Each tactic differently impacts the required responsiveness to change and the amount of up-front design. Table 1 summarizes these impacts.

Table 1. Tactics for designing agile architecture and their impacts.

Impact on responsiveness to change
Reduces up-front design effort?
Keep designs simple
Increases modifiability
Prove the architecture with code iteratively
Increases modifiability
Use good design practices
Increases modifiability
Delay decision making
Increases tolerance to change
Plan for options
Increases tolerance to change

Keeping designs simple is all about designing only for what’s immediately required: no overengineering or gold-plating, no designing for what might be required (called YAGNI—You Ain’t Gonna Need It—in Extreme Programming [3]). Simplicity reduces the detail in the design and the up-front effort. It increases the ease with which the design can be modified because there’s less design to change. Of course, simplicity guarantees that the architecture will need to be updated later as the system grows and the requirements evolve. However, that’s desirable because the decisions are delayed until the team has the best understanding about how to implement them.

Proving the architecture with code iteratively means simultaneous design and development, which is particularly useful if uncertainty exists about whether the architecture will meet the requirements. Simultaneous design and coding lets the team prove the architecture with real code, rather than through analysis, and refine the design if necessary. This lets the team come up with the simplest solution that works. So, like the simplicity tactic, this increases modifiability and reduces the up-front effort.

Good design practices to improve modifiability include separation of concerns (for example, service-oriented architecture, microservices, and encapsulated modules) and using quality management tools to ensure good design at the class level. Although good design practices should be an architect’s goal no matter what development process he or she uses, they’re especially important in agile development because they reduce the effort required to change the design. Good design practices don’t reduce the up-front effort; indeed, they can increase it because they require extra discipline. However, the benefits they bring are worth that extra effort [2] because changes can be isolated and limited to small parts of the system.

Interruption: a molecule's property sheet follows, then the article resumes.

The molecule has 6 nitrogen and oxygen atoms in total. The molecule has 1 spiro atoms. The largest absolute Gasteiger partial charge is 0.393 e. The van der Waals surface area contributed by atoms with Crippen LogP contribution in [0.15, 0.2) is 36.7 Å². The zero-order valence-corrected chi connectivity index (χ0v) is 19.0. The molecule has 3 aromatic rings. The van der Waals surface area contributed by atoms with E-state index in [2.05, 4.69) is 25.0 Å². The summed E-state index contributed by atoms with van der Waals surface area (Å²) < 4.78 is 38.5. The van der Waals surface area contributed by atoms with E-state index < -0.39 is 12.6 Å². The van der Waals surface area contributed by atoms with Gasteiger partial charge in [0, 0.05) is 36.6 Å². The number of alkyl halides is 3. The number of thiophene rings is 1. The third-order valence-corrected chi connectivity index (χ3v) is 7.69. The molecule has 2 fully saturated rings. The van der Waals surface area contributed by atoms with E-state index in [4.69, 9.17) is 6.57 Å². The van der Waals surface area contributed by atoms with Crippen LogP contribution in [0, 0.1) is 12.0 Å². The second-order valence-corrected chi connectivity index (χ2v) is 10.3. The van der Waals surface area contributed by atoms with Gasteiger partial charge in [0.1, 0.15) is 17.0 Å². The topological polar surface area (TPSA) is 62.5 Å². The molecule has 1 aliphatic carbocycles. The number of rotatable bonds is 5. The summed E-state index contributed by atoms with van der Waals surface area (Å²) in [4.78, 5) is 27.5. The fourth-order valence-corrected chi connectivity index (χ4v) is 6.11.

Delaying decision making is related to simplicity: this tactic aims to reduce the impact of trying to predict requirements that aren’t fully understood yet. Decisions are left as late as possible without delaying development, which allows the team as much time as possible to understand the requirements. Delaying decisions makes the architectural decisions more tolerant of change: fewer decisions must be revisited as requirements change, and the design requires less change.

Planning for options means the team makes decisions that retain flexibility and don’t close off future options. The architecture is designed to be easily extended. Although planning for options is related to good design practices, it’s less about general modularity and encapsulation and more about understanding what might need changing later and ensuring that the design isn’t optimized so much that it makes those changes difficult. This tactic doesn’t reduce up-front effort (and might increase it if, for example, the team uses extra levels of indirection to make changes to a particular technology layer easier).

The participants in my research used some or all of these five tactics to produce smaller, simpler, and more agile architecture designs that grow and evolve as the participants’ understanding of the systems develops. Hence, these tactics support their teams’ ability to respond to change.

In tension with minimizing design effort and deferring decisions as long as possible is the architect’s need to reduce technical risk. Risk has a big impact on architects’ ability to design an agile architecture and thus how much up-front design they do. I’ll discuss this impact in Part 2.


[1] M. Waterman, J. Noble, and G. Allen, “How Much Up-Front? A Grounded Theory of Agile Architecture,” Proceedings 2015 International Conference on Software Engineering (ICSE 15), 2015, pp. 347–357. (Also read preprint version)
[2] S. Brown, Software Architecture for Developers, Leanpub, 2013.